Helping Parents Help Their Kids Thrive In School

BY KATHERINE FIRESTONE School was hard for me. I felt like an imposter. I was in honors classes but I felt like I had to work so much harder than everyone else to get the same grades. I had to read to myself out loud so that I would understand what I was reading and not skip ahead. It took forever. Then I had to go back and highlight everything I had just read to […]

How Charter Schools & Vouchers Affect Special Education

Families should carefully weigh the pros and cons of charter schools and vouchers, and speak with their Parent Training and Information Center about their state laws, regulations, and policies regarding special education and charters or vouchers, before making a decision. BY MARIA DOCHERTY AND LAUREN AGORATUS, M.A. With the increased focus in the United States on charter schools and the use of vouchers to support student  attendance at private schools, more and more parents of […]

The Case of the 125-Pound, Drooling, Snoring, Gassy, Loud and Silly Girl

ANCORA IMPARO BY RICK RADER, MD ■ EDITOR-IN-CHIEF Most journal case presentations provide building blocks of information. After the initial description, they proceed with the results of diagnostic tests that were ordered. In 1792, British physician Dr. John Howard advised his colleagues, “The examination of a patient should be made by a medical gentleman of the hospital, with the patient before him, his notes to be corrected by himself… and if anything extraordinary or worthy […]

Alzheimer’s Disease In Down Syndrome

By Norberto Alvarez, MD Overview Alzheimer disease (AD) is the most common form of dementia. AD is a progressive degenerative disease of the brain, strongly associated with advanced age. However, it should not be considered a part of the normal aging process. AD is characterized by a relentless progression of symptoms associated with defined neuropathologic changes. Individuals with Down syndrome (DS), or trisomy 21, develop a clinical syndrome of dementia with clinical and neuropathologic characteristics […]

A mom’s quest to make son with Down syndrome a model goes viral

The Atlanta Journal-Constitution By Tyler Estep (October 25, 2016) Asher Nash is 15 months old and lives in Buford with his parents and older sister. He has bright blue eyes and light brown hair and loves to wear bowties. Asher Nash also has Down syndrome — and a mother who wants to share his beauty with the world. “I want the world to see just how amazing he is,” Meagan Richter Nash said Thursday, “and just how […]

Down Syndrome And Alzheimer’s Research—Find Ways To Connect

Many, but not all, people with Down syndrome develop Alzheimer’s disease when they get older. There are several ongoing research studies and clinical trials exploring the link between Down syndrome and Alzheimer’s disease. For Down Syndrome Awareness Month, learn more about research opportunities for people with Down syndrome by: Joining DS-Connect®, a voluntary, confidential, online registry from the Eunice Kennedy Shriver National Institute of Child Health and Human Development. You, your legally authorized representative, or your […]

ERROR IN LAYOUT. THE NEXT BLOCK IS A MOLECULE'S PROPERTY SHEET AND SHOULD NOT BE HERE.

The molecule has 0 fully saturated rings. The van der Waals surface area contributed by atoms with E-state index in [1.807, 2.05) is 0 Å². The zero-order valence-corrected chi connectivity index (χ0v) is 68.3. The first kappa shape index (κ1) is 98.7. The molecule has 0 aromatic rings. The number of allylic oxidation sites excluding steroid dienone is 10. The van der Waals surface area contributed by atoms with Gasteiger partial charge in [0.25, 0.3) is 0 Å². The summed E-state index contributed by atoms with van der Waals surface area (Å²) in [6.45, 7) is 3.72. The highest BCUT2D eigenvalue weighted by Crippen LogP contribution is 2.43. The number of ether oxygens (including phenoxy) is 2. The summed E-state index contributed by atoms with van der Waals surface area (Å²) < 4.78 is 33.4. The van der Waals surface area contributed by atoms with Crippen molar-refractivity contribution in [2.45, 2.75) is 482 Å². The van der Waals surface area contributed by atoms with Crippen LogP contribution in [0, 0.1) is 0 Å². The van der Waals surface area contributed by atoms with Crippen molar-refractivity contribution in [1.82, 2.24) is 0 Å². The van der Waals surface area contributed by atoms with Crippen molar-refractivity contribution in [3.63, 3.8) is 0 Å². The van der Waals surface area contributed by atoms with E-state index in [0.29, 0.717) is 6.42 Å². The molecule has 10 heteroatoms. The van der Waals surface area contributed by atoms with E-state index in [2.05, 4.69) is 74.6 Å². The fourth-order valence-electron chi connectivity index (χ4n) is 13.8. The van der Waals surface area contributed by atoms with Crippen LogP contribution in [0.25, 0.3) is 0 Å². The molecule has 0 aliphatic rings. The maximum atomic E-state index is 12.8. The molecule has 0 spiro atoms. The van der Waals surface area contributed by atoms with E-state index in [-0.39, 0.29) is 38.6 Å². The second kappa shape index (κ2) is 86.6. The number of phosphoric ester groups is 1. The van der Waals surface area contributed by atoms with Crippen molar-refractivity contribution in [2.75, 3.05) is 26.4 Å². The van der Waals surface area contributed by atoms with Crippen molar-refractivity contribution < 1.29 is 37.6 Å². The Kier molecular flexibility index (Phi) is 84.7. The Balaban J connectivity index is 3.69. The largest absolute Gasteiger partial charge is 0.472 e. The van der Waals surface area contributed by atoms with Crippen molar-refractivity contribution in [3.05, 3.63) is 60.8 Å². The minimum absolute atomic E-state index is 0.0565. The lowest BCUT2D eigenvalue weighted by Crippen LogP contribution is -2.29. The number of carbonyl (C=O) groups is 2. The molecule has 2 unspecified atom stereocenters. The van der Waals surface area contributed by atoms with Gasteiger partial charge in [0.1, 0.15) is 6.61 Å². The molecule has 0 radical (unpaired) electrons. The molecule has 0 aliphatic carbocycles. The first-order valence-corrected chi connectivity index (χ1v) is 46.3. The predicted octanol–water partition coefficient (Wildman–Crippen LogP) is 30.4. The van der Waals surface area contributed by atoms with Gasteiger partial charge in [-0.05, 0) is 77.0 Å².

Odds and Evens Playing Nicely Together

ANCORA IMPARO BY RICK RADER, MD ■ EDITOR-IN-CHIEF Unified Sports provides people with and without ID (intellectual disabilities) the opportunity to play on the same sports team, creating a space for friendships, physical activity and fun. The classic image of the young girl with Down syndrome running with determination across the finish line to the cheers of her families, friends and coaches has always done what it is intended to do—let you know of the […]

Parents & Teachers Can Combat Bullying Together

BY KAREN KABAKI-SISTO, M.S. CCC-SLP Along with academic achievement, a goal of the educational experience is to learn how to have successful social relationships both inside and outside of the classroom that continue through adulthood. However, physically seating a student into a classroom –mainstream or self-contained –does not automatically ensure social acceptance. Problems with learning and communication can cause a child with special needs to be misunderstood, left out, teased, and/or bullied, leading to behavioral […]

Tips For Talking With Your Child With Special Needs About Tragedy

With recent tragedies in the news, many children, including those challenged with special needs, are exposed to trauma through the media and in conversations. The Episcopal Center for Children (ECC), a nonprofit school serving children with special needs ages 5-14 in the Washington, DC area, offers some advice on how to talk with your child about tragedy. “Children hear information from other children and from the activities around them. Your child will pick up information […]

Life with Down syndrome is still worth living

Down syndrome screening isn’t about public health. It’s about eliminating a group of people By Renate Lindeman June 16, 2015 Renate Lindeman is the spokesperson for Dutch parent group Downpride. She lives in the Netherlands. Upon delivering my first child 11 years ago, I heard the words “Down syndrome,” and my world collapsed. Visions of children sitting passively in a corner watching life go by, not participating, kept me awake those first nights as a […]